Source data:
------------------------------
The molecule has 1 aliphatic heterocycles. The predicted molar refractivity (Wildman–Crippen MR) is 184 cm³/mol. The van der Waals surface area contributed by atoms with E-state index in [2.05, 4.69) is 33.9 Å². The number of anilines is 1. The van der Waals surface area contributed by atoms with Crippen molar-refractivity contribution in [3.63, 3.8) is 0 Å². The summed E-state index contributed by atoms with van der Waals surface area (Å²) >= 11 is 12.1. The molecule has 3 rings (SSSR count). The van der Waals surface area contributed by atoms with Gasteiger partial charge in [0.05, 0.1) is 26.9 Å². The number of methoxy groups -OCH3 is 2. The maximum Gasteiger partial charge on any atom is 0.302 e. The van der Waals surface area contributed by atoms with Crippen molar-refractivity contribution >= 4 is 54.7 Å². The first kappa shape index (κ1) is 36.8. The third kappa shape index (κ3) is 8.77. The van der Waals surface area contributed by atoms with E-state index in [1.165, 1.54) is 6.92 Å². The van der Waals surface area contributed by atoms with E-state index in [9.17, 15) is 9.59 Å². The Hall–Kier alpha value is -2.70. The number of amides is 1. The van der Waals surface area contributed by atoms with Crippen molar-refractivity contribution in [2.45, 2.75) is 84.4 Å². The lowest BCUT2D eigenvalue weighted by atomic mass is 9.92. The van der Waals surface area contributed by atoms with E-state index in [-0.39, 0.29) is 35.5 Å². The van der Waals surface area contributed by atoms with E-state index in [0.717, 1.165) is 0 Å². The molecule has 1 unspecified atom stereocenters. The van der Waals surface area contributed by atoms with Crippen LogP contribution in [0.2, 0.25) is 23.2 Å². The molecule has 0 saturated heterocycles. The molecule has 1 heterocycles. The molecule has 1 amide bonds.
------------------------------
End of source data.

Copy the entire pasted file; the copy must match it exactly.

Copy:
The molecule has 1 aliphatic heterocycles. The predicted molar refractivity (Wildman–Crippen MR) is 184 cm³/mol. The van der Waals surface area contributed by atoms with E-state index in [2.05, 4.69) is 33.9 Å². The number of anilines is 1. The van der Waals surface area contributed by atoms with Crippen molar-refractivity contribution in [3.63, 3.8) is 0 Å². The summed E-state index contributed by atoms with van der Waals surface area (Å²) >= 11 is 12.1. The molecule has 3 rings (SSSR count). The van der Waals surface area contributed by atoms with Gasteiger partial charge in [0.05, 0.1) is 26.9 Å². The number of methoxy groups -OCH3 is 2. The maximum Gasteiger partial charge on any atom is 0.302 e. The van der Waals surface area contributed by atoms with Crippen molar-refractivity contribution >= 4 is 54.7 Å². The first kappa shape index (κ1) is 36.8. The third kappa shape index (κ3) is 8.77. The van der Waals surface area contributed by atoms with E-state index in [1.165, 1.54) is 6.92 Å². The van der Waals surface area contributed by atoms with E-state index in [9.17, 15) is 9.59 Å². The Hall–Kier alpha value is -2.70. The number of amides is 1. The van der Waals surface area contributed by atoms with Crippen molar-refractivity contribution in [2.45, 2.75) is 84.4 Å². The lowest BCUT2D eigenvalue weighted by atomic mass is 9.92. The van der Waals surface area contributed by atoms with E-state index in [-0.39, 0.29) is 35.5 Å². The van der Waals surface area contributed by atoms with E-state index in [0.717, 1.165) is 0 Å². The molecule has 1 unspecified atom stereocenters. The van der Waals surface area contributed by atoms with Crippen LogP contribution in [0.2, 0.25) is 23.2 Å². The molecule has 0 saturated heterocycles. The molecule has 1 heterocycles. The molecule has 1 amide bonds.